Timing can play a crucial role with holiday gifts: You typically have a certain number of days to return that less-than-becoming scarf; a year or so to redeem a gift card.
This season, you also will want to pay extra close attention to when you cash in a gift of stock.
Parents, grandparents and other relatives frequently "gift," or transfer, a stock to a younger family member. It's a nice gesture and a way to cut taxes by taking advantage of a young person's presumably lower tax rate.
Starting in 2008, however, a new law could affect that strategy, leaving the recipient with a higher tax bill. Here's what you need to know:
-- The old rules
To prevent wealthy investors from shifting too much of their assets to young relatives, the government has long exercised the so-called kiddie tax. As it stands this year, if you're 17 or younger, you don't owe tax on the first $850 of unearned income (interest, dividends and capital gains) in 2007. The next $850 is taxed at a rate based on your income.
Once you've banked more than $1,700, however, you are taxed at your parents' rate.
The difference can be significant. Investors with low incomes pay just 5 percent on long-term capital gains, or the profit made after selling a stock held for more than a year. (Stocks you own for a year or less are taxed at the personal income tax rate.) Higher earners pay 15 percent.
-- The new rules
Under the old rules, once you turned 18, the kiddie tax went away. But starting Jan. 1, the cap is being raised to include 18-year-olds. On top of that, dependents ages 19 to 23 who are full-time students also are caught.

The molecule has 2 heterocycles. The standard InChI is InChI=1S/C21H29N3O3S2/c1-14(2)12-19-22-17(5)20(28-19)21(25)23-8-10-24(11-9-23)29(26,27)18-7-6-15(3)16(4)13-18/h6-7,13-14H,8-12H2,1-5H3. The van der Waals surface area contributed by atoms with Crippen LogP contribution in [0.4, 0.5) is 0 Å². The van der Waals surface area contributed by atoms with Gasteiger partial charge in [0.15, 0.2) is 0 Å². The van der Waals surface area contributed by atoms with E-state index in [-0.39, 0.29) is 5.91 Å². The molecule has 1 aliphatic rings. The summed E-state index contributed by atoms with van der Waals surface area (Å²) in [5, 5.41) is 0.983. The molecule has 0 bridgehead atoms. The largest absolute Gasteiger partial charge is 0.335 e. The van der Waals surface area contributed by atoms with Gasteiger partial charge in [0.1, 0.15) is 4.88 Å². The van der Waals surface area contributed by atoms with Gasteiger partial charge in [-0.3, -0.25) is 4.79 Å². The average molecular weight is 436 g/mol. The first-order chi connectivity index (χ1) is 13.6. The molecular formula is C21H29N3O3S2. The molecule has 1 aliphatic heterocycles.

The new age limits are particularly biting because the capital gains rate is set to go to zero for those who would otherwise qualify for the 5 percent rate. From 2008 to 2010, those investors will owe nothing on their capital gains. (In 2011, the tax is reinstated, this time at 10 percent for low earners.)
-- What to do
So what are you to do if your age works against you?
First, keep this in mind: You didn't have to own the stock. So even if you owe higher taxes when you cash in your shares, your wealth is still greater than it was before receiving the gift.
"You went from having nothing to suddenly having this asset," said Stuart Ritter, a financial planner for T. Rowe Price.Secondly, Ritter advises against letting "tax consequences overwhelm sound financial principles."
"No more than 5 to 10 percent of your portfolio should be in a single security," he said. "Diversification takes priority."
That said, you want to minimize the tax bill as much as possible, especially because it is calculated based on the difference between the stock's current value and the price paid when originally bought, often referred to as the cost basis.
So, once you've received the stock, and thanked your parent, grandparent or whoever gave you the gift, the first thing you should do is ask when the stock was originally bought and at what price.
Normally, when a stock is purchased, an investor receives confirmation of these details. Ask your benefactor for this confirmation page.
With this information, you can make a decision about when to sell--and not pay any more tax to the IRS than necessary.
(If you don't know the cost basis, the IRS assumes the price was zero, meaning you owe tax on the stock's full market value.)
If you don't need to diversify or use the money for say, next semester's tuition, calculate whether it would be smarter for you to sell before the New Year or wait until, say, you age out of the kiddie tax.
Either way, make sure the decisions mesh with your goals.
"Think first about what you've decided is important to you," said Ritter.
E-mail Carolyn Bigda at firstname.lastname@example.org.Copyright © 2015, Los Angeles Times